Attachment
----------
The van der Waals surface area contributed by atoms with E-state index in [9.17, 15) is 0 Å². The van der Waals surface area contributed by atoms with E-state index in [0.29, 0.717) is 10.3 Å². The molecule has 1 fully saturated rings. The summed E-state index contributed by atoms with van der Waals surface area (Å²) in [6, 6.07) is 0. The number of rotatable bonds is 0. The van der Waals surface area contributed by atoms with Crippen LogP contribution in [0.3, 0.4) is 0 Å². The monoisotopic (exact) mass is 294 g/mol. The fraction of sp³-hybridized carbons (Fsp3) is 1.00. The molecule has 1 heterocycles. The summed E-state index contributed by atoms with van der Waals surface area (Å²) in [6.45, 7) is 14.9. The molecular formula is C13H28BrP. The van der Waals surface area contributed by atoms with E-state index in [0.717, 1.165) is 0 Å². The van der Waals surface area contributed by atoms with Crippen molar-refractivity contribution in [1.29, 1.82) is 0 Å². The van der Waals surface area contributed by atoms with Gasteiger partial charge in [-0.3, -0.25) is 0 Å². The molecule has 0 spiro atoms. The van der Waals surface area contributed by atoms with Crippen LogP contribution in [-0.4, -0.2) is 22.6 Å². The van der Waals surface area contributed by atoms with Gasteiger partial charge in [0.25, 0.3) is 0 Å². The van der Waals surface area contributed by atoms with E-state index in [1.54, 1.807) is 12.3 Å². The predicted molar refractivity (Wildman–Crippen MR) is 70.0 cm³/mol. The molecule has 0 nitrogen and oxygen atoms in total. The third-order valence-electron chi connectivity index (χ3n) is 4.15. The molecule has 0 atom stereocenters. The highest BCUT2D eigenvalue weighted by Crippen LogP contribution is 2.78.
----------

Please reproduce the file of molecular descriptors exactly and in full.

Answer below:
The van der Waals surface area contributed by atoms with E-state index in [9.17, 15) is 0 Å². The van der Waals surface area contributed by atoms with E-state index in [0.29, 0.717) is 10.3 Å². The molecule has 1 fully saturated rings. The summed E-state index contributed by atoms with van der Waals surface area (Å²) in [6, 6.07) is 0. The number of rotatable bonds is 0. The van der Waals surface area contributed by atoms with Crippen LogP contribution in [0.3, 0.4) is 0 Å². The monoisotopic (exact) mass is 294 g/mol. The fraction of sp³-hybridized carbons (Fsp3) is 1.00. The molecule has 1 heterocycles. The summed E-state index contributed by atoms with van der Waals surface area (Å²) in [6.45, 7) is 14.9. The molecular formula is C13H28BrP. The van der Waals surface area contributed by atoms with E-state index in [0.717, 1.165) is 0 Å². The van der Waals surface area contributed by atoms with Crippen molar-refractivity contribution in [1.29, 1.82) is 0 Å². The van der Waals surface area contributed by atoms with Gasteiger partial charge in [-0.3, -0.25) is 0 Å². The molecule has 0 spiro atoms. The van der Waals surface area contributed by atoms with Crippen LogP contribution in [-0.4, -0.2) is 22.6 Å². The van der Waals surface area contributed by atoms with Gasteiger partial charge in [0.25, 0.3) is 0 Å². The van der Waals surface area contributed by atoms with E-state index in [1.54, 1.807) is 12.3 Å². The predicted molar refractivity (Wildman–Crippen MR) is 70.0 cm³/mol. The molecule has 0 nitrogen and oxygen atoms in total. The third-order valence-electron chi connectivity index (χ3n) is 4.15. The molecule has 0 atom stereocenters. The highest BCUT2D eigenvalue weighted by Crippen LogP contribution is 2.78.